all-splotched.jpg

Finally, apply a topcoat of Tamiya Smoke to blend and give it a shiny surface. On small parts, brushing it on works fine, but here I've airbrushed it.

final-2.jpg

If you look hard, you can maybe see that I've applied a heavier layer of smoke at the right hand end, which tones it down a bit. The camera tries to balance out the exposure, so it's a bit more contrasty than in real life, but you get the idea...

And this is how it looks used in anger, on a Huracan Performante:

dash-from-right.jpg

back-end-assembled.jpg

built-high-right-rear.jpg

best,

M.

Edited by Matt Bacon

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Posted (edited)

Lest there be any misunderstanding, it's important to note that "forged" carbon is nowhere near as strong as traditional carbon with carefully oriented fiber. "Forged" carbon is essentially chopped carbon fibers and resin goo, pressed in matched molds. It was developed to make carbon parts quickly and economically, in shapes that would be too complex to be laid-up in the traditional manner, at considerable reduction in structural strength.

Think of the difference between particle board or MDF, etc, and plywood, and you have the idea.They all use wood fibers and glue, but the specific orientation of the fibers in plywood, and the much longer fibers, results in much greater strength.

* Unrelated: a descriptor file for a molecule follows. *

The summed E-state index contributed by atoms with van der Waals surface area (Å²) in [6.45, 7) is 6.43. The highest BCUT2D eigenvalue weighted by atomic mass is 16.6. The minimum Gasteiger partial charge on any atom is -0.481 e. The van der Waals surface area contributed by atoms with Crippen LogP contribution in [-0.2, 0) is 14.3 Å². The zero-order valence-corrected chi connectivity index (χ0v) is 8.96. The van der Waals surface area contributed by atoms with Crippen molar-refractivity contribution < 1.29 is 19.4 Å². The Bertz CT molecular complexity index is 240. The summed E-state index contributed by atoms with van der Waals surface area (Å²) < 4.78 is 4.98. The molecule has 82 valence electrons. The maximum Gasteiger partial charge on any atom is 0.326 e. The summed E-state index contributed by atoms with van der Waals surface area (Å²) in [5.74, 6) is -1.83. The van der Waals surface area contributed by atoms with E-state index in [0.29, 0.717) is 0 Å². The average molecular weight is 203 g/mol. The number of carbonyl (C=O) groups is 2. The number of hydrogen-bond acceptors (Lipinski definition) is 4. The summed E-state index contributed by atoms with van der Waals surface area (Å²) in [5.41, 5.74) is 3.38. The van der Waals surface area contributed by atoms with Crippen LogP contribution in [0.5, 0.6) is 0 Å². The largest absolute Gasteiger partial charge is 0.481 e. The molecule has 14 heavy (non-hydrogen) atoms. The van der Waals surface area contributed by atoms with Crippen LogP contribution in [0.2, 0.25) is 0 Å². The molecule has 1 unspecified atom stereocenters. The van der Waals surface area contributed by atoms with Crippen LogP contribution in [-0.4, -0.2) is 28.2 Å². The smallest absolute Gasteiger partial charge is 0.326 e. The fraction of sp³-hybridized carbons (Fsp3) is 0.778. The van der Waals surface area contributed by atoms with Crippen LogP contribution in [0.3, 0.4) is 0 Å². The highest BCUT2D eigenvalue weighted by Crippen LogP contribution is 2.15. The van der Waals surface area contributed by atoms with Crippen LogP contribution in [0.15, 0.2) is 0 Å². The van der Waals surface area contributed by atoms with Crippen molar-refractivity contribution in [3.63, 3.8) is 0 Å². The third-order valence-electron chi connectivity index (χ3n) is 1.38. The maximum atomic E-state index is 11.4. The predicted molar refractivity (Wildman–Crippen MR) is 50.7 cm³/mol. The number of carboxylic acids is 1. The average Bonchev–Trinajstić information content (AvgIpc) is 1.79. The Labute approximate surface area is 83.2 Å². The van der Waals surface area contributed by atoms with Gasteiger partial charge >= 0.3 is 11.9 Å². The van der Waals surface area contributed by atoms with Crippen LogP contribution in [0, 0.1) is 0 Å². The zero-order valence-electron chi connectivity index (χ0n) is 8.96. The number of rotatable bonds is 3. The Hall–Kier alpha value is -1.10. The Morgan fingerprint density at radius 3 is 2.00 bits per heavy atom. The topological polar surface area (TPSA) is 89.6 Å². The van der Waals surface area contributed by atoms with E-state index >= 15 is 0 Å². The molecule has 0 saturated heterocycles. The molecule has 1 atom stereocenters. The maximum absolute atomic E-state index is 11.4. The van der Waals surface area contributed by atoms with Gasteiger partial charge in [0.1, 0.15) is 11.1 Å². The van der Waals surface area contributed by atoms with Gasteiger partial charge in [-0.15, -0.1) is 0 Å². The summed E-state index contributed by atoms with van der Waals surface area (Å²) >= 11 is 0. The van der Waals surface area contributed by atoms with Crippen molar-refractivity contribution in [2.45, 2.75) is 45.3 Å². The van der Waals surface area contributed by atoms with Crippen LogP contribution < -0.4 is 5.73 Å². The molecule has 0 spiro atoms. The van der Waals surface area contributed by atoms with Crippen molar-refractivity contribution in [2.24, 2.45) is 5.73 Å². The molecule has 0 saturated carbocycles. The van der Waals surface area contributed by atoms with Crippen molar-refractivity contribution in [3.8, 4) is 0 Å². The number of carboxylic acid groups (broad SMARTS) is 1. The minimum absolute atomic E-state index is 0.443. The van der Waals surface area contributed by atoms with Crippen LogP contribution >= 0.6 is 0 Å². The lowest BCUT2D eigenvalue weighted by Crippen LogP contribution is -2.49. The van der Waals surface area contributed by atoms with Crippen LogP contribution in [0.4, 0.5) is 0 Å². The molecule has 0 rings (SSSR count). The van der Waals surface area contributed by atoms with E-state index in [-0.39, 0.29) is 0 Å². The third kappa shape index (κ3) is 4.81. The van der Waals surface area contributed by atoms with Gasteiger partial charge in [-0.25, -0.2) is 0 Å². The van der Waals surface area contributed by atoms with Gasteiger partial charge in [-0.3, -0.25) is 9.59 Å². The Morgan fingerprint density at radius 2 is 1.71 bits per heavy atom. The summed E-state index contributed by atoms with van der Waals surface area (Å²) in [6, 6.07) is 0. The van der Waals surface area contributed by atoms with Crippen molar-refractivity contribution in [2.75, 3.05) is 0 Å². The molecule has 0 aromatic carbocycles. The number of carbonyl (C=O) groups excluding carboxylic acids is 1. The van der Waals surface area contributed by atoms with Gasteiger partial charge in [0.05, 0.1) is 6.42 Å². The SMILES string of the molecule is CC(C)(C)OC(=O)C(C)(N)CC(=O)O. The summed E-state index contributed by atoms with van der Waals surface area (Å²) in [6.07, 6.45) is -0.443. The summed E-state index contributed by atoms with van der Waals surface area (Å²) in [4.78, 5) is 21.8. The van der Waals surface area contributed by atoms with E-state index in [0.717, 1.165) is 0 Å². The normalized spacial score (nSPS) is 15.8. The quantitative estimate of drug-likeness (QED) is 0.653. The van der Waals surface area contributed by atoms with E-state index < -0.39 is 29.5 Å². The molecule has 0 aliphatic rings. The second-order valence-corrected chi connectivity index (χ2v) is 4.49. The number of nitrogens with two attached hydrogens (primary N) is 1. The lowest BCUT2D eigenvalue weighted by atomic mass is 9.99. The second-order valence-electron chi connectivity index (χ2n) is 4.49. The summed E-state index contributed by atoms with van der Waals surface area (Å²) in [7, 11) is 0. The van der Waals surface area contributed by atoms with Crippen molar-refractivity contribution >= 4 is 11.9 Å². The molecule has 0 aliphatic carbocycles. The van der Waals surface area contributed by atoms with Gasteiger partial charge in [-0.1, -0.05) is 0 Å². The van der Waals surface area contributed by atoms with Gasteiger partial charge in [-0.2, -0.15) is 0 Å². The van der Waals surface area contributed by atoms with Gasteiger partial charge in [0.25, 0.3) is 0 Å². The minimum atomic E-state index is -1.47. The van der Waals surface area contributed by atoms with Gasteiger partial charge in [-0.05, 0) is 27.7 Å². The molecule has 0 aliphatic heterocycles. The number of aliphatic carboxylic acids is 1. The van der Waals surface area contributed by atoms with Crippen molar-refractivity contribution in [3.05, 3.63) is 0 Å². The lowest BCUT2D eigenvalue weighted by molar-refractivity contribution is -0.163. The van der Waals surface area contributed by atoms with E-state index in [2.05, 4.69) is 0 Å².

"Forged" carbon really isn't forged at all, as anyone familiar with metallurgy will realize instantly. Forging is the repeated hammering of a metal into a shape that has much better controlled grain than cast metal, is more dense, and is stronger as a result.

"Forged" applied to carbon is a catchy marketing term whose meaning is stretched far from its correct definition.

"Forged" carbon is used primarily in relatively low-stress parts, for now, and though work is moving forward to try to utilize it for things like suspension control arms, so far, it's not being integrated into production vehicles in high-stress applications.

NOTE: The Wikipedia article contains several errors and/or incorrect or incomplete information regarding this material.

 

Edited by Ace-Garageguy

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Cool technique.  Always nice to have techniques that are quick and yeild great results.

I think in this case the forged is being used in the context of being fake or counterfeit.

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Posted (edited)